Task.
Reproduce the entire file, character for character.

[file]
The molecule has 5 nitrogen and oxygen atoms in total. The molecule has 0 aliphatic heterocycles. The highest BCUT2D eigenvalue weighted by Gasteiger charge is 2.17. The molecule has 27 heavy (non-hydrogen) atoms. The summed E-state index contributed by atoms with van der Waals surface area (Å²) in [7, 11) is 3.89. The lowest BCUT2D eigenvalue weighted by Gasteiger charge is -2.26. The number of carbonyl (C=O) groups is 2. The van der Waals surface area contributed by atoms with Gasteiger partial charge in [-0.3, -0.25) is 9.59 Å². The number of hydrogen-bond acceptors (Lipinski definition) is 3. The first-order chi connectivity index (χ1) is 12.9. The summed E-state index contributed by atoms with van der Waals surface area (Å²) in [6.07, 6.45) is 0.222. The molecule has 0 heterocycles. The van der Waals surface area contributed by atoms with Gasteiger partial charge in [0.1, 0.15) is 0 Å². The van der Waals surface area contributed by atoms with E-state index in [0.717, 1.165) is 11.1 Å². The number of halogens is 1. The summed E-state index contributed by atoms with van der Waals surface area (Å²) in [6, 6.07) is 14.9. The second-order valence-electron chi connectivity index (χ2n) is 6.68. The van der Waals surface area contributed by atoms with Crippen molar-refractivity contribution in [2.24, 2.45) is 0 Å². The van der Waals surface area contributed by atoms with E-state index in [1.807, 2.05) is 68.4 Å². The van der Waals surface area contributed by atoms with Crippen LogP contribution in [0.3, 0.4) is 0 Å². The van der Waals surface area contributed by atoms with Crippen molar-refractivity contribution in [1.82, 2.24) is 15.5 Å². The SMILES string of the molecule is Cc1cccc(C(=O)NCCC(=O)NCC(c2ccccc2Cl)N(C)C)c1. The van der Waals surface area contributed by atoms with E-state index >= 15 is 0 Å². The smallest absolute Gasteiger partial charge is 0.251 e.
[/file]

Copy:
The molecule has 5 nitrogen and oxygen atoms in total. The molecule has 0 aliphatic heterocycles. The highest BCUT2D eigenvalue weighted by Gasteiger charge is 2.17. The molecule has 27 heavy (non-hydrogen) atoms. The summed E-state index contributed by atoms with van der Waals surface area (Å²) in [7, 11) is 3.89. The lowest BCUT2D eigenvalue weighted by Gasteiger charge is -2.26. The number of carbonyl (C=O) groups is 2. The van der Waals surface area contributed by atoms with Gasteiger partial charge in [-0.3, -0.25) is 9.59 Å². The number of hydrogen-bond acceptors (Lipinski definition) is 3. The first-order chi connectivity index (χ1) is 12.9. The summed E-state index contributed by atoms with van der Waals surface area (Å²) in [6.07, 6.45) is 0.222. The molecule has 0 heterocycles. The van der Waals surface area contributed by atoms with Gasteiger partial charge in [0.1, 0.15) is 0 Å². The van der Waals surface area contributed by atoms with E-state index in [0.717, 1.165) is 11.1 Å². The number of halogens is 1. The summed E-state index contributed by atoms with van der Waals surface area (Å²) in [6, 6.07) is 14.9. The second-order valence-electron chi connectivity index (χ2n) is 6.68. The van der Waals surface area contributed by atoms with Crippen molar-refractivity contribution in [2.24, 2.45) is 0 Å². The van der Waals surface area contributed by atoms with E-state index in [1.807, 2.05) is 68.4 Å². The van der Waals surface area contributed by atoms with Crippen LogP contribution in [0.3, 0.4) is 0 Å². The van der Waals surface area contributed by atoms with Crippen molar-refractivity contribution in [1.82, 2.24) is 15.5 Å². The SMILES string of the molecule is Cc1cccc(C(=O)NCCC(=O)NCC(c2ccccc2Cl)N(C)C)c1. The van der Waals surface area contributed by atoms with E-state index >= 15 is 0 Å². The smallest absolute Gasteiger partial charge is 0.251 e.